From the mid-1700s until about 1840, the world went through incredible change in the way it worked and earned income with the Industrial Revolution. The transition from hand to machine-based production led to the creation of countless new jobs in economies that were once dependent on agriculture and handicrafts.
About a century after the end of the industrial revolution, a new paradigm shift emerged.
The digital revolution, beginning with the advent of the microchip and then the internet, has gifted us with the gig economy. This new market model makes it possible for workers to create better work-life balance by opting to work as it suits their schedules. Workers have the ability to tear down the traditional 9-to-5 workday model and rebuild it into something that fits their personal lifestyle.
Much like during the industrial revolution, gig workers are demanding better work conditions, hours, rates and more fair use of the powerful algorithm technologies that pair laborers with end customers. To achieve these ends, they are turning to unionizing strategies.
Trade unions for gig workers still seem to be a fairly new phenomenon. According to recent reporting from the Financial Times, union membership in the United Kingdom is still heavily skewed to middle-income workers in more traditional full-time, permanent jobs. Additionally, they found that workers with non-standard jobs, like gig workers, were 50 percent less likely to be members of unions.
This also is at a time where overall union membership is dwindling. According to the Wall Street Journal, the proportion of American workers who belonged to unions was just 10 percent in 2019, down from 35 percent in 1954.
Some new industry groups and unexpected partnerships are working to fill this gap, to provide collective bargaining power adapted to the dynamics of the gig economy.
Take Italy, for instance. In 2016, a group of Italian Foodora riders staged a public protest against a new pay rate policy introduced by the platform. They also contested elements of their employment contract, which classified them as independent contractors, in an effort to achieve standard worker benefits.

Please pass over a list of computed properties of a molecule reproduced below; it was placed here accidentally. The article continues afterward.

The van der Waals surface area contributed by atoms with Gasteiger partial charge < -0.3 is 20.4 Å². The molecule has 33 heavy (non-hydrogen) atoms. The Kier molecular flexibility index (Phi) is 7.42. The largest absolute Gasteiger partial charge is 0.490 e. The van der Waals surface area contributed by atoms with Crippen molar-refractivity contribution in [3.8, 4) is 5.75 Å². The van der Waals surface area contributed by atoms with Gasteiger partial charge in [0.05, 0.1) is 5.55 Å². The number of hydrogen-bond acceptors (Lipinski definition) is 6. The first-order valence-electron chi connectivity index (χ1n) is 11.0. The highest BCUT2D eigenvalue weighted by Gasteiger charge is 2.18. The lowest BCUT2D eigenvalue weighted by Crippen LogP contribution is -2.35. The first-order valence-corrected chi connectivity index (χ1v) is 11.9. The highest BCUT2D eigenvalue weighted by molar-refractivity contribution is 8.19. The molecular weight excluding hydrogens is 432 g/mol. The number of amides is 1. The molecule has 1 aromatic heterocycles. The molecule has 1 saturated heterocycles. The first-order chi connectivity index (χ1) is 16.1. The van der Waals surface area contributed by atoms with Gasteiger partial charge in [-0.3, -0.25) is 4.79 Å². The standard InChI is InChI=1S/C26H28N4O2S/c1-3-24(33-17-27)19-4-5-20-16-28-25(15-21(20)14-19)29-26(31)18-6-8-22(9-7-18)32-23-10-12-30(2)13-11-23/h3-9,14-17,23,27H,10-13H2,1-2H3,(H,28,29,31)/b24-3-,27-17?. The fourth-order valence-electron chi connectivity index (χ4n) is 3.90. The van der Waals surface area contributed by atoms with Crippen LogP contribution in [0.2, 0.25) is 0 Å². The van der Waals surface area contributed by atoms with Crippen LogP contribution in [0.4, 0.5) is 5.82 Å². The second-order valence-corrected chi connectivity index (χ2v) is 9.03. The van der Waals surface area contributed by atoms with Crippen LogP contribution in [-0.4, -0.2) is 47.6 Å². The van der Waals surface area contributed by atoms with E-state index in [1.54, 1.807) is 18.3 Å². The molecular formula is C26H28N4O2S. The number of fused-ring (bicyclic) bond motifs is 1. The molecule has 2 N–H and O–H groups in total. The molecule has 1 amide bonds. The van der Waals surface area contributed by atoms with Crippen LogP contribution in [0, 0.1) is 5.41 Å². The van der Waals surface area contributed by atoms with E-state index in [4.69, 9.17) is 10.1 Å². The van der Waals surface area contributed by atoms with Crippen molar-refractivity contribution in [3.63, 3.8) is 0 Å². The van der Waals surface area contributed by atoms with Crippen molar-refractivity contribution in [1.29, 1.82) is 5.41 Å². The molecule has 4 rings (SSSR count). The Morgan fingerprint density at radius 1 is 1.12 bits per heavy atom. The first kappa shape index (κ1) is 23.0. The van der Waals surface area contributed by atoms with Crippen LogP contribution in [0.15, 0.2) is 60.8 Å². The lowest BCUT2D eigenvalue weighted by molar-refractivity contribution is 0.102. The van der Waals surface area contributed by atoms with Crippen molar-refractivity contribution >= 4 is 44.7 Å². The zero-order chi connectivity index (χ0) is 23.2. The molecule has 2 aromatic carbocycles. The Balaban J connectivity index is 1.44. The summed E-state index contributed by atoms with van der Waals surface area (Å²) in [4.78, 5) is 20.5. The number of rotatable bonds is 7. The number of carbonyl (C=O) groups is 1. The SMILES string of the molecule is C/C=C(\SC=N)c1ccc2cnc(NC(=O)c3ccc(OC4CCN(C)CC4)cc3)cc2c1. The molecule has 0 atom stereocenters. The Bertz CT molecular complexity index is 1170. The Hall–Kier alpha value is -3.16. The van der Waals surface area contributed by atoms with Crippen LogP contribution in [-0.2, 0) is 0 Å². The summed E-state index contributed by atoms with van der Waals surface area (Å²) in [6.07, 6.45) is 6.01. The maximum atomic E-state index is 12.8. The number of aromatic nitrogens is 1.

The workers’ conflict with Foodora began to quickly escalate. In an effort to maintain negotiating power, the riders teamed up with the traditional worker union SI-COBAS. The partnership was even able to extract some concessions from the platform.
In India, the Centre of Indian Trade Unions has spun off a special initiative designed to organize platform-based workers. The All-India Gig Workers Union differs from other union groups in that they view worker strikes as a first response mechanism, rather than a last resort. Their strategy is to quickly get the attention of the platform, the government and the customers, in order to affect change.
New trade groups are beginning to form in the United Kingdom, as well. There, the Independent Workers Union of Great Britain has already led several successful campaigns to ensure better conditions for gig workers.
In the US, gig workers still face several hurdles on the path to unionization — most notably, labor laws. In 2019, the National Labor Relations board released a memorandum that confirmed Uber drivers were to be considered independent contractors rather than employees.
This had ripple effects for workers across the gig economy. Since they were recognized as independent contractors, gig workers were ineligible to organize under the National Labor Relations Act.
However, new industry groups are continuing to form in order to provide a collective political voice to America’s gig workers. Gig Workers Rising is a collective of Uber and Lyft drivers who oppose California’s Proposition 22. The law, which passed a statewide vote in 2020, made app-based transportation companies exempt from another Assembly Bill 5 – a law mandating gig workers must be classified as employees rather than independent contractors.
Despite the Prop 22 setback last year, Gig Workers Rising is continuing its efforts to organize Uber and Lyft drivers, along with their riders. Their aim is to continue to put pressure on lawmakers in order to grant gig drivers the same rights as employees, while also informing drivers of their rights as workers under the new law.
There may be some hope on the horizon for gig workers around the world. In February of 2021, the UK Supreme Court ruled that Uber drivers must be counted as workers rather than self-employed. As such, they are entitled to a variety of mandated employee benefits like minimum wages, paid leave and more. The ruling is expected to have knock on effects for Uber itself, as well as the wider gig economy.